Assuming a user was on a futuristic high-end connection:

    One possibility is that this could create services that run the appropriate hardware and software for you to use applications (such as high-end games) remotely.

    Services like this could just update your web-application's display to show what the application/game shows remotely - clicks, etc, in the web-application could be sent back to the server for user in the remote application.

    You would never again have to update your hardware or software - but subscription or usage fees would be ghastly. After all, someone would have to pay for all of that hardware.

    Alternatively, someone could just write a horribly large high-end web-application and go back to the "upgrade your hardware" run-around.

    Either way - more money lost, or more bandwidth lost, or both.

  93. Chika

    Has Google misread the market?

    ISTR a recent article in this very Reg that stated that the Netbook was not being used in quite the way that Google seem to be implying.

    Google is offering nothing here. Please move along.

  94. Greg J Preece


    "The hardware support is limited, but the reasons for that should be clear: it's a Linux OS and can't install extra drivers."

    Woah woah woah, hang on a minute.....what?

  95. Pirate Dave Silver badge


    with no locally stored apps, and no (easily) accessible local file storage, how again is Google's Linux distro any better than the OS running a digital clock or a TI-8x calculator? Woohoo, we can see the source to a Linux distro that closes itself off when it runs. Big win there.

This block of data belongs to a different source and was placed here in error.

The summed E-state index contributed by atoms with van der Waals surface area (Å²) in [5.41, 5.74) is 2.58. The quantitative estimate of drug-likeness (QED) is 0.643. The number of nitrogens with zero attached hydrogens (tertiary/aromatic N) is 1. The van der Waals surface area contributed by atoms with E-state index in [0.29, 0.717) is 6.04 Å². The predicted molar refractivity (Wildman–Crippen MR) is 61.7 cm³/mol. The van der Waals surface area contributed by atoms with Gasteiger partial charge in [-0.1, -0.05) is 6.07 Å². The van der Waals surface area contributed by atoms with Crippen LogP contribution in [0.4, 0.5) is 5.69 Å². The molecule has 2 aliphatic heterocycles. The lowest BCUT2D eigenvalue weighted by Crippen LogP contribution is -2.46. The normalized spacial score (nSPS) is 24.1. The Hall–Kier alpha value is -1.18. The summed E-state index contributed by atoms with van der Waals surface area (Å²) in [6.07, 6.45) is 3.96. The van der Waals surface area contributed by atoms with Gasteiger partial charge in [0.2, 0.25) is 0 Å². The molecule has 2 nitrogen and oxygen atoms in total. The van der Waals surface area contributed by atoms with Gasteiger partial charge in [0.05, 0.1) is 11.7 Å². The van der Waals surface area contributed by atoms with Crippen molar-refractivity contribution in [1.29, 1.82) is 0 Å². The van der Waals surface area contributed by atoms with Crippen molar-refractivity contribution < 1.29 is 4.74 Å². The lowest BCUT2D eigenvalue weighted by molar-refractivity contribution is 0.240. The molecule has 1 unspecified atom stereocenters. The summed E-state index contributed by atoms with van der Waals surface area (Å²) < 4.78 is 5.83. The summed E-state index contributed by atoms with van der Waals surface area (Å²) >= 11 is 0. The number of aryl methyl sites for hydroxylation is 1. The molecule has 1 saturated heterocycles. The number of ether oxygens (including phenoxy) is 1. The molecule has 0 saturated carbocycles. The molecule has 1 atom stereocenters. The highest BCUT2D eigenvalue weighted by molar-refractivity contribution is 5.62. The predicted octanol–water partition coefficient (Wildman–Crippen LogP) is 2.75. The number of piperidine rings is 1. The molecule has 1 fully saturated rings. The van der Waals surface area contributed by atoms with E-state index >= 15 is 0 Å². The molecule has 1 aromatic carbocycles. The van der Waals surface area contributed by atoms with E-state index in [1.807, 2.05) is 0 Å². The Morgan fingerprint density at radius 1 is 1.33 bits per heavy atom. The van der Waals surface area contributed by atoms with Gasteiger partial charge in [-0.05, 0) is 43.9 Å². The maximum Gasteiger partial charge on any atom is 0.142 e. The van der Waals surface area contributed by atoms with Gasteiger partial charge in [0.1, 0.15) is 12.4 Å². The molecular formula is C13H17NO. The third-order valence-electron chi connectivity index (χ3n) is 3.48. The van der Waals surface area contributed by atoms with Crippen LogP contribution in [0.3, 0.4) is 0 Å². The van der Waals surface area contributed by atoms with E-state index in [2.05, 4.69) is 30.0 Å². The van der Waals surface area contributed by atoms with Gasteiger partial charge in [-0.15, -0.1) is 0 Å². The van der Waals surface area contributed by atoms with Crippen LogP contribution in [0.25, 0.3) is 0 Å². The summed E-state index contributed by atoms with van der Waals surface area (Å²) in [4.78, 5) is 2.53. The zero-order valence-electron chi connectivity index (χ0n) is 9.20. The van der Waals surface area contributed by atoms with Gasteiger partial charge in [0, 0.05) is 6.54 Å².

It's still a locked-down pile of apps with not alot of purpose.

    It will be interesting to see how Google reacts when someone forks Chrome and takes their version off in a direction that Google doesn't approve of - ie lets it run local apps and have local storage.

  96. Anonymous Coward

    interesting, but..

    ..if I can't filter ads, I am not interested, and will keep Linux on my netbook. I use Linux, MacOS and Windows, and have Firefox on all three with AdBlock. Without it, the intarpipes would be unusable with the acres of dancing, flashing jiggling "punch Sarah Palin and win an HP whitepaper on datacenter virtualisation" ads surrounding everything.

    Chrome is a nice browser, but it's currently useless to me without Adblock.

  97. Anonymous Coward

    People want Windows for a good reason

    Thanks all you Linux/Mac tards in the thread above. But people don't just want Windows for familiarity with the OS reasons. Most people want Windows because that runs the software they either need or have learnt. Let's look at some of the apps that people want on their home PC:

    1) Games. And let's be fair, virtually all of them work best on Windows. You might be able to get some running on Linux, but only if you are an uber-geek willing to go through all the pain in the world. Quite a few work on Macs these days, but not all.

    2) MS Office. This is more contentious, but I have a good experience at home where I run MS Office on 2 computers and Open Office on 2 others. My girlfriend has a nightmare whenever she is using Open Office because it is so unfamiliar. Also, Open Office Calc isn't a patch on Excel. If you are a power user of spreadsheets, Excel is still the market leader - and don't forget it was Excel that originally won the office-wars for Office. Word Perfect was always the better word processor, but not by much, Excel was the better spreadsheet by a large margin.